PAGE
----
At the end of the First World War, during which they had been requisitioned as No. 1 Military Embarkation Port, Southampton docks were returned to their owners, the London and South Western Railway (LSWR) who had acquired them in 1892. In 1923, as a result of Grouping (the merger of many railway companies following the 1921 Railways Act), ownership passed to the expanded Southern Railway Company who in the same year obtained parliamentary sanction for an ambitious programme of dock enlargement. At an estimated cost of £10 million, the project involved the construction of a new self-contained docks estate with 7,500 feet of deep-water quays to the west of the Royal Pier, a 1,200 ft long graving dock (the George V dry dock, then the longest dry dock in the world and listed at Grade II) and transit sheds, railway sidings and other dock and passenger facilities. The New Docks (later renamed the Western Docks) eventually cost £13 million pounds and was the largest civil engineering construction project at a British port in the inter-war years. Construction commenced in January 1927 under the leadership of F E Wentworth-Shields (1870-1959), the Southern Railway’s docks engineer, with 407 acres of land reclaimed behind the new 7,542ft long Extension Quay (now called the River Test Quay). Cunard’s Mauretania was able to berth at the first completed section of the quay in October 1932 and the docks were completed by 1933.
The two surviving dock entrances, Dock Gate 8 (at the south east entrance to the Western Docks on Herbert Walker Avenue, now the entrance to cruise ship berth 101) and Dock Gate 10 (at the north of the site on Southern Road, now the entrance to cruise ship berth 106) were built in the early 1930s during the development of the Western Docks. They do not appear on the 1932 edition of the Ordnance survey map, where the area is labelled as a reclamation work in progress, but were presumably built soon after, probably around 1933-4 but certainly by 1936 when there are photographic records of Dock Gate 8.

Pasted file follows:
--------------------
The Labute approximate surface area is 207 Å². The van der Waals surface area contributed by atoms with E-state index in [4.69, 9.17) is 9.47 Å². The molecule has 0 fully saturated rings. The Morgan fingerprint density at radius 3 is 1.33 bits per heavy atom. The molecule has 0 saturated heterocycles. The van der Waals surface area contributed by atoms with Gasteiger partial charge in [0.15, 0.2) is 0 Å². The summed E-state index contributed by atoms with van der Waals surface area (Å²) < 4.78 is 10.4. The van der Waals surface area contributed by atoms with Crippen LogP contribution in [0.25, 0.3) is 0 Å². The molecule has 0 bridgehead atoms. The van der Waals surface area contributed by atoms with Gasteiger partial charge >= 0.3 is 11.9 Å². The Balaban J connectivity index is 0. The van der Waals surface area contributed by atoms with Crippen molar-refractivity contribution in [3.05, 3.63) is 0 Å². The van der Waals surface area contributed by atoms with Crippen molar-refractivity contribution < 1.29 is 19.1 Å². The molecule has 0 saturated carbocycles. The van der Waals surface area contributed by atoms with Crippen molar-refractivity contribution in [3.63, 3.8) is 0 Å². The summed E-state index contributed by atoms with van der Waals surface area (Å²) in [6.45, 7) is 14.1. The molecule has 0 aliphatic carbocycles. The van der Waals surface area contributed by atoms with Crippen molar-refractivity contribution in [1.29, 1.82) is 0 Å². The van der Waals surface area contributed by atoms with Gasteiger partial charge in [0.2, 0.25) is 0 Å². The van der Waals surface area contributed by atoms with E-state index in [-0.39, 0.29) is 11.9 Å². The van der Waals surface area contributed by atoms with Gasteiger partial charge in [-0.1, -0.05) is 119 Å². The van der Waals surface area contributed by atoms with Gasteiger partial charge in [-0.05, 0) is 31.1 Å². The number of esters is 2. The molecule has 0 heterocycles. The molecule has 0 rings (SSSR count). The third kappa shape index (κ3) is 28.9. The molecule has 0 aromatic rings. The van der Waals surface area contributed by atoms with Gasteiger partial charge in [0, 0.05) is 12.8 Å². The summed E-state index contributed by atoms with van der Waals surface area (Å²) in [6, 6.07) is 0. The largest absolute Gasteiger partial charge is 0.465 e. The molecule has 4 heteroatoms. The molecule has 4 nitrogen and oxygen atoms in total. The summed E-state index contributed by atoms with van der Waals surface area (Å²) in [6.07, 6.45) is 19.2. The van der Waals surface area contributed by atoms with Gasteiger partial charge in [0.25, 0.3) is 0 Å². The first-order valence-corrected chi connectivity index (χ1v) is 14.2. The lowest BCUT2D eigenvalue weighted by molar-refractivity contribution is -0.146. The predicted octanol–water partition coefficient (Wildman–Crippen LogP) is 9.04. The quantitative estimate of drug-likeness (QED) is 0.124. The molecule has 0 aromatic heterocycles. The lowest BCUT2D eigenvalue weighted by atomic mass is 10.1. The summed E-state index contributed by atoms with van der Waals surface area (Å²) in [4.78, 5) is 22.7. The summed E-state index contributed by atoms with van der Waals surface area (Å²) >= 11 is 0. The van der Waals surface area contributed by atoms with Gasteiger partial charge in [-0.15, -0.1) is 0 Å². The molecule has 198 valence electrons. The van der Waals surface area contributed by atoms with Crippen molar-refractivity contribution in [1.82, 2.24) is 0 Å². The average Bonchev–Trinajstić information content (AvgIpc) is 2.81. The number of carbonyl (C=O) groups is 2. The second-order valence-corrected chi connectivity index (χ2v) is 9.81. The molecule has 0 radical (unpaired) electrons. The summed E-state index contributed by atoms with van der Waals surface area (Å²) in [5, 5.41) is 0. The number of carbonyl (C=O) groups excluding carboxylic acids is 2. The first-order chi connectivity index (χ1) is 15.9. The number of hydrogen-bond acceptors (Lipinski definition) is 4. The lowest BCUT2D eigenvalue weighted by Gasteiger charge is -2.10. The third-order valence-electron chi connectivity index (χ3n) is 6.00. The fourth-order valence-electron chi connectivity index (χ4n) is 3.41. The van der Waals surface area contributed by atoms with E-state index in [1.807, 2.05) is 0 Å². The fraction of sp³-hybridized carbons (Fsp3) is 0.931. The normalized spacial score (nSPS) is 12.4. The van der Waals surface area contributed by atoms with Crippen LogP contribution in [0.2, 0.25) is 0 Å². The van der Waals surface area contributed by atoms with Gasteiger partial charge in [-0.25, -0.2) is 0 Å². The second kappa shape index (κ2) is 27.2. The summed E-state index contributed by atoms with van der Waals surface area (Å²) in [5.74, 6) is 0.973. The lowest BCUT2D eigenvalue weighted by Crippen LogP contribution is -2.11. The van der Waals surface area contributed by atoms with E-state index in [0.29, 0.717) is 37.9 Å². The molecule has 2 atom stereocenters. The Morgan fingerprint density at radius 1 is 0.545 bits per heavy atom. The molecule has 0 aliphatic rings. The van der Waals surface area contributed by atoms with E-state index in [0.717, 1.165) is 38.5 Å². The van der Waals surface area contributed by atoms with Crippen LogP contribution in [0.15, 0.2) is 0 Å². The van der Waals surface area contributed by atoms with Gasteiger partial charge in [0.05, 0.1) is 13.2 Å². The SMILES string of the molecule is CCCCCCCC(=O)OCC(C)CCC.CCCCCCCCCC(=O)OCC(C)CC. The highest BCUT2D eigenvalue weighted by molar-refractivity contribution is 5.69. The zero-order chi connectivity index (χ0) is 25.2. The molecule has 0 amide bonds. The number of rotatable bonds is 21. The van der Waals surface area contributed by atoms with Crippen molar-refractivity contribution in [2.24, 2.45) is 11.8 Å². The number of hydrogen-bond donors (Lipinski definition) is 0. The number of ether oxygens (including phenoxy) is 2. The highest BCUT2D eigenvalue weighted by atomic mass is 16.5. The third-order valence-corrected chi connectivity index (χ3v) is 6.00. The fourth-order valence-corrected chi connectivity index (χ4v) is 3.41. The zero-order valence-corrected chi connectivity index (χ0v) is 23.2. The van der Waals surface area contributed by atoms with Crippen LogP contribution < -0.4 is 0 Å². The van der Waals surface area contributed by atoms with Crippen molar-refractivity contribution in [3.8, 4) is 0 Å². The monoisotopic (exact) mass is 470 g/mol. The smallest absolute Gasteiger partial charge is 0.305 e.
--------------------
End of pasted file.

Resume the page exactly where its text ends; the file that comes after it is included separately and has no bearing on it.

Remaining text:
The two gateways, built in a stripped classical manner with Moderne detail, are identical in design. Narrow in section, they have rectangular pre-cast concrete block plinths with exposed aggregate and with curved arrises. These support rusticated red brick piers in the form of pairs of pilasters, laid in English bond with recessed pointing. The piers support a broad, flat concrete beam in the form of an entablature with a projecting moulded cornice and are surmounted by stylised concrete capitals each with a framed concrete panel bearing the gate and berth number. In the centre of the entablature is a clock in a stepped surround with a square clock face below a hood moulding on each elevation. The clocks are no longer working. Each gateway is approximately 10m high and approximately 18.4m in width to the outside of the piers.
The signage on the front of the entablature originally read SOUTHERN RAILWAY/DOCKS in metal letters. On Dock Gate 8 this has been altered to ASSOCIATED BRITISH PORTS (some of the lettering is missing) whilst Dock Gate 10 bears the legend ASSOCIATED BRITISH PORTS/ PORT OF SOUTHAMPTON. The framed panels bear the berth and gate numbers respectively. In the case of Dock Gate 10, some of the original lettering survives on the panels on the rear face.
As originally built, three iron piers under the entablature divided the space into two pedestrian entrances and two central vehicular entrances (all with iron gates). In the case of Dock Gate 8 these appear to have been removed by 1945; the outer two piers and the gates survive on Dock Gate 10.
On the front face of the northern pier of Dock Gate 8 is a bronzed metal memorial plaque presented to the Southern Railway by the US Army in commemoration of the military personnel who embarked from the port in World War II. The inscription reads: 1939-1945/ THIS TABLET WAS PRESENTED TO THE SOUTHERN RAILWAY BY THE / 14TH MAJOR PORT, UNITED STATES ARMY, IN PROUD AND GLORIOUS/ MEMORY OF THE MEN AND WOMEN OF THE FORCES OF THE/ UNITED NATIONS WHO SAILED FROM THIS PORT DURING THE GREAT/ WAR AGAINST AGGRESSION TO SECURE THE FREEDOM OF MANKIND/ DEO J. MEYER COLONEL TC SHERMAN L KISER COLONEL TC/ DEPUTY PORT COMMANDER PORT COMMANDER. This is included on the UK National Inventory of War Memorials: reference 21625.
Source: English Heritage
Listed building text is © Crown Copyright. Reproduced under licence.